What did he think of Niall Quinn, who ruled himself out of the running to replace Delaney, saying the movement of positions within the top ranks of the FAI was a “charade”? “I wouldn’t be rushing to back Niall Quinn,” Dunphy growls. “It didn’t end very well for him at Sunderland.”
Perhaps Delaney’s worst sin was his treatment of journalists, Dunphy says. “The overall way he dealt with journalists – not allowing questions at the AGM, for example, not being accountable to the broader soccer community – was terrible. He accumulated too much power and anyone who does that, it leads to their downfall.”
There is no conspiracy of silence amongst the RTE soccer panellists, Dunphy insists. “I don’t think Ronnie Whelan or Damien Duff have anything to do with [Delaney],” he says. “I don’t know who set up John Giles’ foundation, I think Delaney is interlinked [with it] but John [Giles] has never hidden that. I have never accepted hospitality from Delaney. I know the guy, I haven’t spoken to him for years. I’ve tried to say there’s bad stuff here but there’s also very good stuff here. We’re not looking at some kind of ogre, he has a kind of love for the game, but he has too much power and has abused it.”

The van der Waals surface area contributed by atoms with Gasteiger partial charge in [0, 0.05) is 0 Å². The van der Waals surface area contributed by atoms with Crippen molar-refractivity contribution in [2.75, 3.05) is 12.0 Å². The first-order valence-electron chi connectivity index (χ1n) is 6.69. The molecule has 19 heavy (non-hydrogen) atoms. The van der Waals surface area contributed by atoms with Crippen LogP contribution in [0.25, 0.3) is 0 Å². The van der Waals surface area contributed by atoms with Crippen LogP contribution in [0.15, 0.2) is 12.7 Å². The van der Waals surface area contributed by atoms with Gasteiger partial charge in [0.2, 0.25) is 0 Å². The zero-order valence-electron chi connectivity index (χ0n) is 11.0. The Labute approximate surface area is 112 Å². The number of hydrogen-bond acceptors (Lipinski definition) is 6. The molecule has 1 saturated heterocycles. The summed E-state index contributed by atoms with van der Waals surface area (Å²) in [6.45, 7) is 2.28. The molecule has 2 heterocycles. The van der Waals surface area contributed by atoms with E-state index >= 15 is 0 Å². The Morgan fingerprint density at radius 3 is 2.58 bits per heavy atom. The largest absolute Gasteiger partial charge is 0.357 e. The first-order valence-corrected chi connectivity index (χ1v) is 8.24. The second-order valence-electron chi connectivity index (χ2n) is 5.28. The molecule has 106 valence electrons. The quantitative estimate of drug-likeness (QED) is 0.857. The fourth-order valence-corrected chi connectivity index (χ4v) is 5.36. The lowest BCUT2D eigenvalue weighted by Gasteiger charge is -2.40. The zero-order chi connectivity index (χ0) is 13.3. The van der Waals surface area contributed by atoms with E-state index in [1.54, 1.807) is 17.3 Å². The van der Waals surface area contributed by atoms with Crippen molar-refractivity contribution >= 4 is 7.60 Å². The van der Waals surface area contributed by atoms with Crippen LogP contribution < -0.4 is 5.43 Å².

The protest, where fans threw tennis balls onto the pitch during the Ireland-Georgia game, could have been disastrous, Dunphy adds. “Ireland had a free kick when they threw the balls on and the three or four minutes that it took to clear the pitch of the tennis balls were added on at the end of the half. And only for a brilliant save in those minutes, we’d be 1-1. Any of the real football people would say you shouldn’t go there.”
Is former professional football player and current professional pundit Richie Sadlier not a real football person? (Dunphy made headlines when, in his column in The Star, he called Sadlier “an eejit’ for saying Ireland fans who threw tennis balls on the pitch at the Georgia game were “angry and disillusioned for very legitimate reasons”.)